Overall, our findings suggest that the Manipur 2007 virus isolate is a unique variant and not related to the 2006 Indian isolate. The introduction of such a virus, either directly or indirectly, into India calls for improved surveillance in the country and subcontinent. The appearance of such variants is also serious concern for the emergence of even more highly pathogenic strains and a pandemic threat.


BHGs: Bar headed goose; Ck: Chicken; Co: Cygnus olor; Dk: Duck; Gf: Guinea fowl; Gs: Goose; Md: Mallard; Pg: Peregrine; PgFc: Peregrine falcon; Pm: Piedmagpie; Sw: swan; Tk: Turkey; Ws: Whooper swan.

Competing interests

The authors declare that they have no competing interests.

Authors' contributions

ACM, AKC and SDP conceived and designed the experiments. AKC, SDP, BP, SR, SK and SSK performed the experiments, SSC, SMJ and AKC planned and performed the bioinformatics studies, SSC, AKC, SMJ and ACM analyzed the data, SSC, AKC and ACM wrote the paper. All authors read and approved the final manuscript.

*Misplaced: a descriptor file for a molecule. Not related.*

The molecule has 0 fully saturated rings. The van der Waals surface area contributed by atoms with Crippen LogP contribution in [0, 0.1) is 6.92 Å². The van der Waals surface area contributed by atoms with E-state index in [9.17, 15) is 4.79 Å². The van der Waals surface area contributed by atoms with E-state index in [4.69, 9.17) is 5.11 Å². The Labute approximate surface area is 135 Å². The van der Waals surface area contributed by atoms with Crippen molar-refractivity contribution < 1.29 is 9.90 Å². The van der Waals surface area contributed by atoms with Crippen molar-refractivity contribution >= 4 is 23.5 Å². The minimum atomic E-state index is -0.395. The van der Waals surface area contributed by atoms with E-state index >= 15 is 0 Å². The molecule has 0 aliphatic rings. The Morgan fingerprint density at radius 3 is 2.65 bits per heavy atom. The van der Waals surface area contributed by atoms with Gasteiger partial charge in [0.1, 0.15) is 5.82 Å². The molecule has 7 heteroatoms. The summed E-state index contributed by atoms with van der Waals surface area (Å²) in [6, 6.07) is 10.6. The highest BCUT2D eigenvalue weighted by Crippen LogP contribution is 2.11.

The authors are extremely grateful to Dr S. K. Bandophadhya, Commissioner, and Dr A.B. Negi, Joint Commissioner, Department of Animal Husbandry, Dairying and Fisheries, Ministry of Agriculture, Government of India, for providing us clinical samples and valuable guidance during the course of study. We would also like to acknowledge the support provided by the Ministry of Agriculture, Manipur Government. We are grateful to Dr D. T. Mourya and his group for the help in the use of containment facilities of the Institute. The study was supported by the Indian Council of Medical Research, Government of India.